Nor Geghi

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Nor Geghi
Նոր Գեղի
Nor Geghi is located in Armenia
Nor Geghi
Nor Geghi
Coordinates: 40°19′16″N 44°34′47″E / 40.32111°N 44.57972°E / 40.32111; 44.57972
Country Armenia
Province Kotayk
Population (2011 census)
 • Total 5,319

Coordinates: 40°19′16″N 44°34′47″E / 40.32111°N 44.57972°E / 40.32111; 44.57972 Nor Geghi (Armenian: Նոր Գեղի) is a major village in the Kotayk Province of Armenia, located around 22 km north of the capital Yerevan, near the town of Nor Hachen. As of the 2011 census, the population of the village is 5,319.[1]

The village used to be known as Chatkran and Bazmavan during the Soviet period.


A 2014 study published in the journal Science discovered Levallois and bifacial stone tools in an archaeological site near Nor Geghi.[2] The artifacts, found preserved in soil under a later lava flow and dated at 325,000 – 335,000 years old, were a mix of two distinct stone tool technology traditions: bifacial tools and Levallois tools. Daniel Adler suggests that the coexistence of bifacial and Levallois tools at the site provides the first clear evidence that local populations developed Levallois technology out of existing bifacial technology and that the artifacts found at Nor Geghi reflect the technological flexibility and variability of a single population. He further concludes that this challenges the view that technological change resulted from population change and suggests instead that Levallois technology developed independently from existing technology within different human populations who shared a common technological ancestry.[3]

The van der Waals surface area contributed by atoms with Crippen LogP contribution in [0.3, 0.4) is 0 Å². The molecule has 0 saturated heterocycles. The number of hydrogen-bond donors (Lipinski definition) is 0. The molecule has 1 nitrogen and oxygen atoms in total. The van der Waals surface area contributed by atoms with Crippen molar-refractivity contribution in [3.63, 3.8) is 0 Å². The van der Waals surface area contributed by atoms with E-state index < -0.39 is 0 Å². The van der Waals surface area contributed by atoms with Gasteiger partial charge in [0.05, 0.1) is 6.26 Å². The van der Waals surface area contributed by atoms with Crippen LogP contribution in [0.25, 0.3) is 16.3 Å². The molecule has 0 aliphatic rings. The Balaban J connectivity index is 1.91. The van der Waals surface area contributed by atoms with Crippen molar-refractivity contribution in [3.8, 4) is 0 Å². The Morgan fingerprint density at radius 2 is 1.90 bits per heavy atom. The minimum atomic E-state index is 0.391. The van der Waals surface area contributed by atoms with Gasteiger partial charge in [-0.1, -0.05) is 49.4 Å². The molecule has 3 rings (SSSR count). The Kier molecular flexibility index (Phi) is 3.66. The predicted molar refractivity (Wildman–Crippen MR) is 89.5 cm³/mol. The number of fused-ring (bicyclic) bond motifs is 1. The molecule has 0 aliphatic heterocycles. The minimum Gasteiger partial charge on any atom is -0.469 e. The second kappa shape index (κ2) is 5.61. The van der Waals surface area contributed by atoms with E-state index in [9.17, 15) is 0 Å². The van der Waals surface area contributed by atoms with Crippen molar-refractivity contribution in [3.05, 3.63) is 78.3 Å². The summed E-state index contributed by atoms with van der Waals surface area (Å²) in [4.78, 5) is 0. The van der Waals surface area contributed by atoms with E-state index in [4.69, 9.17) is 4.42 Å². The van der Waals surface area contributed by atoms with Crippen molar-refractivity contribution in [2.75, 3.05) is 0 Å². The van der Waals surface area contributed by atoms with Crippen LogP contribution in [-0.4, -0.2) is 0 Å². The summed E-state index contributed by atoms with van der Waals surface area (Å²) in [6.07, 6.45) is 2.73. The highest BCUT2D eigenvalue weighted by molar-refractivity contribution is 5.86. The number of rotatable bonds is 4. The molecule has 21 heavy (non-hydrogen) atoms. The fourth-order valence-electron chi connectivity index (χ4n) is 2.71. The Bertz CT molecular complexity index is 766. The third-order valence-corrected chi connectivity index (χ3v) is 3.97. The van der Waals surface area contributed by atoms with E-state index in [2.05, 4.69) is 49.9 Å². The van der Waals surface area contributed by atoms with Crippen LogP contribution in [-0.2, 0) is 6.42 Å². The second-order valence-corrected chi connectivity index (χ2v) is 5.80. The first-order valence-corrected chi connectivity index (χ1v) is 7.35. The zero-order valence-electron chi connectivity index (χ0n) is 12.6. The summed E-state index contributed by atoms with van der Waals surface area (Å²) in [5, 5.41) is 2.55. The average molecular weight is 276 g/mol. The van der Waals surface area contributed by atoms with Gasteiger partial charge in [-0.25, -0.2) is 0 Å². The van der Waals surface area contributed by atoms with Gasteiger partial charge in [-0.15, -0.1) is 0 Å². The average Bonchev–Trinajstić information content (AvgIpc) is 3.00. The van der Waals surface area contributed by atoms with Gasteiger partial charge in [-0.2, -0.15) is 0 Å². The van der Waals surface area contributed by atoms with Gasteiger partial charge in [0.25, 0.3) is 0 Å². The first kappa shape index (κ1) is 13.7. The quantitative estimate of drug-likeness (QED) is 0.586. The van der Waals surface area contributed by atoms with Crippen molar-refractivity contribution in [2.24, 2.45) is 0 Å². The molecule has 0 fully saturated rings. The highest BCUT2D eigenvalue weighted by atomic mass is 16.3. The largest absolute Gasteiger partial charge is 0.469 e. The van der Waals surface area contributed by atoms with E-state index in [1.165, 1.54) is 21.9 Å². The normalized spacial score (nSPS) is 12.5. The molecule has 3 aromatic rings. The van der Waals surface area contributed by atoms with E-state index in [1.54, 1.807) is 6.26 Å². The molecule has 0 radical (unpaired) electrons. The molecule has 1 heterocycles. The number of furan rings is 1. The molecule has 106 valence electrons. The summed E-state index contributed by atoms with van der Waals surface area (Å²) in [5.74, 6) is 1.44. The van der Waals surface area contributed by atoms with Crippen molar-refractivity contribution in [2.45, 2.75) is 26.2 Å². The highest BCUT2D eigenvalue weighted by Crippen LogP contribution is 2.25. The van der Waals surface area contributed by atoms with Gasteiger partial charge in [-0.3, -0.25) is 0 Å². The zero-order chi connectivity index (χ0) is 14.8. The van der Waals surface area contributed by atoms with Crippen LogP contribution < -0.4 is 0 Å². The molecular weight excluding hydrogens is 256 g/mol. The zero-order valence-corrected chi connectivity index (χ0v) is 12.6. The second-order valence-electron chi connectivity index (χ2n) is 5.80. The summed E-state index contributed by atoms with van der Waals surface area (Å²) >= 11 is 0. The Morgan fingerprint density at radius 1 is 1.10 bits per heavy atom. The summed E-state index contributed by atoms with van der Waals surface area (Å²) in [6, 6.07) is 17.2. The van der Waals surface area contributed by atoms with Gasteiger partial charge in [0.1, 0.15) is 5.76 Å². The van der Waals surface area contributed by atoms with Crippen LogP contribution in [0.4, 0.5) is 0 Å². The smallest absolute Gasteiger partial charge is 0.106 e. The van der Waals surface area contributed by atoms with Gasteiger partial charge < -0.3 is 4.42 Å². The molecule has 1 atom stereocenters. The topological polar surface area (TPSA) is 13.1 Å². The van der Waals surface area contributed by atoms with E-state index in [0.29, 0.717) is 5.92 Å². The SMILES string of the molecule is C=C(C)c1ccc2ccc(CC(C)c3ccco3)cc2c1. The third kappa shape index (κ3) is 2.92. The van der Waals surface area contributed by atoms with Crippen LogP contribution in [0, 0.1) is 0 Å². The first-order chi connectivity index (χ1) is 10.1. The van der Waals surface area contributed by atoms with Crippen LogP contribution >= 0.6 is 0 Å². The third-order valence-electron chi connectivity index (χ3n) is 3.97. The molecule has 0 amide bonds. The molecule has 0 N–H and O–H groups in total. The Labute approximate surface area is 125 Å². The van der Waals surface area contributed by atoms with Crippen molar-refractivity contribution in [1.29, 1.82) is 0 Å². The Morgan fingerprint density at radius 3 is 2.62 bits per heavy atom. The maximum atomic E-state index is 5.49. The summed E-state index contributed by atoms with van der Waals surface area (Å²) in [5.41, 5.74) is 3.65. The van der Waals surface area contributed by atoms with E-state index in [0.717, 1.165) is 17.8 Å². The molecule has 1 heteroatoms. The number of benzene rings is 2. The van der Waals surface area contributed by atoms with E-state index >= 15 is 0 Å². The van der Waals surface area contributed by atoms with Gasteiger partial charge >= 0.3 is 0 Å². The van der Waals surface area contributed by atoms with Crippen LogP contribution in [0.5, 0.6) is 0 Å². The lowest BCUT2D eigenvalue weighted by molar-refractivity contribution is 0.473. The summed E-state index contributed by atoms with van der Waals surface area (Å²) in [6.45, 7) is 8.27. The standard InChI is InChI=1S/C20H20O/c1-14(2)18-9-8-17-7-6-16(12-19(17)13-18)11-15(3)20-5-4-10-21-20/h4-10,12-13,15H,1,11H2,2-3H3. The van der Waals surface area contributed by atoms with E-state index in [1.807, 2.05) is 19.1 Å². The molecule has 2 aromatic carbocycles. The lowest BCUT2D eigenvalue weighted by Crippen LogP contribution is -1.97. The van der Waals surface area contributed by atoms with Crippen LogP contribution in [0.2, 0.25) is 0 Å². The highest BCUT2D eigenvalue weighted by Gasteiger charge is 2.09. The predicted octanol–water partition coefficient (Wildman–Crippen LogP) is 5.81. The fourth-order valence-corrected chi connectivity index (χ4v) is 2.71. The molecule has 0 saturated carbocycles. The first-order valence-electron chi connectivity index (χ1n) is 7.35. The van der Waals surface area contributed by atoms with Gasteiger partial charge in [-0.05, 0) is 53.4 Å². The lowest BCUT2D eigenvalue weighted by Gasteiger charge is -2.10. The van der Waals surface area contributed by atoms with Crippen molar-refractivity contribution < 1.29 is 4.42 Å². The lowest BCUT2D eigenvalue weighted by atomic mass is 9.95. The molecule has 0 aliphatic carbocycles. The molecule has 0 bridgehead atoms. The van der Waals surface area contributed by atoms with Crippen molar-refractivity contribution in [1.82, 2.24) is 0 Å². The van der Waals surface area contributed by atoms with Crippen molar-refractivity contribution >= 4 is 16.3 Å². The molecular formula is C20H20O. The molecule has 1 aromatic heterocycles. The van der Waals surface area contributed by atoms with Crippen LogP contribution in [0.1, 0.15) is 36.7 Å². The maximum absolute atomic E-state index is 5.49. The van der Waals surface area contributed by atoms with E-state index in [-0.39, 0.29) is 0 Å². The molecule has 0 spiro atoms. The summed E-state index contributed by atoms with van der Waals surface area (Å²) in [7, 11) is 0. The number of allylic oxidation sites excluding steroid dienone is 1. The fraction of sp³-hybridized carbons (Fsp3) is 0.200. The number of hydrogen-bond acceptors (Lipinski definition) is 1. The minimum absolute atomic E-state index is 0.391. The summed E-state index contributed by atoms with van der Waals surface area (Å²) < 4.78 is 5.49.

See also[edit]


  1. ^ Kotayk population
  2. ^ Adler, D. S.; Wilkinson, K. N.; Blockley, S.; Mark, D. F.; Pinhasi, R.; Schmidt-Magee, B. A.; Nahapetyan, S.; Mallol, C.; Berna, F. (2014-09-26). "Early Levallois technology and the Lower to Middle Paleolithic transition in the Southern Caucasus". Science. 345 (6204): 1609–1613. ISSN 0036-8075. PMID 25258079. doi:10.1126/science.1256484. 
  3. ^ "Prehistoric Stone Tools Evolved Independently Within Local Populations, Say Researchers". Popular Archeology. Retrieved 2017-08-02.